“Joe’s,” a woman’s voice says.
“Hey, I need a tow.”
“What’s your location?” she asks.
I turn in a full circle, seeing nothing but woods. “I’m not sure. I’m not from here. I’m coming from the Tall Pines Inn and there’s nothing but woods. I can check the map on my phone if-”
“I know where you’re at. It’ll be about twenty minutes.”
“Don’t you need my-” I hear a click on the other end. “Hello? Hello?” She hung up on me. I scratch my head, unable to believe that I was just hung up on. I didn’t even give her my name. I take one more look around the desolate roadway before heading back to the driver’s seat to contemplate my next move.
I’ll get a lift with the tow truck back to the shop. Then what? I can’t exactly call my brother or sister for a lift. Ally’s already left for her honeymoon and Trevor is celebrating his engagement with Sara. Joey and Evie are doing some partying of their own since she just told him they were expecting baby number two. I can’t bother any of them doing all their couple-y shit. Maybe I can find a driver to get me back to Charlotte? I make a mental note to check Uber when I get to town.
I pull up one of my rock playlists on my phone and press “shuffle,” leaning my head back and letting the music roll through me as I wait for the truck. I’m deep into 10 Years’ “Novacaine” when I hear the rumbling of a big diesel engine. I lift of my head just in time to see the truck pass by. I watch in the rearview mirror as it expertly pulls a three point turn on the narrow roadway, then passes by again, pulling to a stop in front of the Jeep.
I get out of the Jeep and approach the driver’s side door of the rig, pausing in my tracks as the door pops open and the driver hops out. She—yes, she—is wearing a charcoal jumpsuit, not the trendy kind chicks usually wear, but the kind a mechanic would wear. It’s darker in some spots due to what I imagine is dirt and grease. She’s wearing a backwards black, ball cap on her head, covering her pin straight black hair. Think Megan Fox in Transformers, only a little more girl next door.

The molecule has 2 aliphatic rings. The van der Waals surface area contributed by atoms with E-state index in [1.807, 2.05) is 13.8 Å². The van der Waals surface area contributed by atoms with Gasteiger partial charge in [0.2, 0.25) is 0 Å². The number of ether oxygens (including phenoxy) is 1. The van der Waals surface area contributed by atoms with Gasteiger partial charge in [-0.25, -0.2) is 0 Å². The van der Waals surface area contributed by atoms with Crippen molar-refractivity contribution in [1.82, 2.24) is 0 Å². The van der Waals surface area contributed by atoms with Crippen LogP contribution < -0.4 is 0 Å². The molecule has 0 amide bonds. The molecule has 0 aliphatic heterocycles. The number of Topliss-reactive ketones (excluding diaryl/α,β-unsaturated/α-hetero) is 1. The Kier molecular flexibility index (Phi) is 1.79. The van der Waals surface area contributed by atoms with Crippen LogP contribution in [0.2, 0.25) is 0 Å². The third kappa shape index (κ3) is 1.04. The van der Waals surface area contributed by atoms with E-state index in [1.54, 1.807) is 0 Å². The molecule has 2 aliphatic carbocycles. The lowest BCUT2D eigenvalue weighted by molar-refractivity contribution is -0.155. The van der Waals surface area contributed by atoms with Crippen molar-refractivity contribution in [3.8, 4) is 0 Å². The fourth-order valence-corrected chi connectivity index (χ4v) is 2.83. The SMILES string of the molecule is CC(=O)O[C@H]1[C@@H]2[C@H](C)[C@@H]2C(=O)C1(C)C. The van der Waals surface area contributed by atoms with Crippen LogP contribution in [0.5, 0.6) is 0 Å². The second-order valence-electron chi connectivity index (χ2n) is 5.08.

“Can you put it in neutral for me?” she asks, making her way to the panel of levers on the side of the truck.
I stand there, staring at her. Did she just say something? Her lips are a soft pink, just the right contrast to her lightly tanned skin. I swear they just moved.
“Huh?” Not my finest moment, I admit.
“The Jeep. Neutral. Please.” She annunciates each syllable as if I’m hearing impaired. I suppose I deserve that.
“Right,” I say, pulling the keys from my pocket and returning to the Jeep. I turn the key just enough to be able to change gears, then keep my foot on the brake since we’re on a slight incline. It would really suck if the Jeep rolled right into her truck.
Hot Mechanic Chick now has the flatbed of the truck on an angle, with the end meeting the road. She’s messing with some metal cords as she walks towards me. Her head disappears in front of the Jeep right before I hear a clanking sound, accompanied by a few vibrations. Then she’s back.
“Watch this line,” she says, pointing to the cable that seems to attach the Jeep to the truck. “When it gets taught, slowly let your foot off the brake. Once the front tire hits the ramp, take your foot completely off the gas and let the cables do the work. Got it?” She’s all business, no bullshit.
I give her a quick nod, and watch her ass as she walks back to the control panel. When I hear the whirring of the machines, I quickly redirect my attention to the line she told me to watch, and follow her directions. Once the Jeep is fully on the platform, she tells me I can get out, so I do. Then she flattens the bed and we both get in the cab of the truck.